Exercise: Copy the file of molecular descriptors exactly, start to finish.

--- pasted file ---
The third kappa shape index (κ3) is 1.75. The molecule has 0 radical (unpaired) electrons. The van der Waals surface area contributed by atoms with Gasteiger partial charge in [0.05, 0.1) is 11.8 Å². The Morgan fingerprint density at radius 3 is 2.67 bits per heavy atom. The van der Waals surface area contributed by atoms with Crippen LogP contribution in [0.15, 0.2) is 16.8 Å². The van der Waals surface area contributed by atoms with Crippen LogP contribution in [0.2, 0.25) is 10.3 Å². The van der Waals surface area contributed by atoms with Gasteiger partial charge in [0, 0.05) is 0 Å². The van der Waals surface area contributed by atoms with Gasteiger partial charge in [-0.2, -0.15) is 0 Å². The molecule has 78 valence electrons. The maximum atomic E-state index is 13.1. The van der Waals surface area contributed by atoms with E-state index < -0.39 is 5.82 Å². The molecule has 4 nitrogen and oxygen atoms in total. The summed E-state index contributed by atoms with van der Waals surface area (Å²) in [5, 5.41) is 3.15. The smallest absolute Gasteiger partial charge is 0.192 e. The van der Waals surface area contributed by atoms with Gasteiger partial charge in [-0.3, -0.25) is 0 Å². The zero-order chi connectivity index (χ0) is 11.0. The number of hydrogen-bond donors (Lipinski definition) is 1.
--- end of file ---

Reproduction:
The third kappa shape index (κ3) is 1.75. The molecule has 0 radical (unpaired) electrons. The van der Waals surface area contributed by atoms with Gasteiger partial charge in [0.05, 0.1) is 11.8 Å². The Morgan fingerprint density at radius 3 is 2.67 bits per heavy atom. The van der Waals surface area contributed by atoms with Crippen LogP contribution in [0.15, 0.2) is 16.8 Å². The van der Waals surface area contributed by atoms with Crippen LogP contribution in [0.2, 0.25) is 10.3 Å². The van der Waals surface area contributed by atoms with Gasteiger partial charge in [0, 0.05) is 0 Å². The van der Waals surface area contributed by atoms with Gasteiger partial charge in [-0.2, -0.15) is 0 Å². The molecule has 78 valence electrons. The maximum atomic E-state index is 13.1. The van der Waals surface area contributed by atoms with E-state index < -0.39 is 5.82 Å². The molecule has 4 nitrogen and oxygen atoms in total. The summed E-state index contributed by atoms with van der Waals surface area (Å²) in [5, 5.41) is 3.15. The smallest absolute Gasteiger partial charge is 0.192 e. The van der Waals surface area contributed by atoms with Gasteiger partial charge in [-0.3, -0.25) is 0 Å². The zero-order chi connectivity index (χ0) is 11.0. The number of hydrogen-bond donors (Lipinski definition) is 1.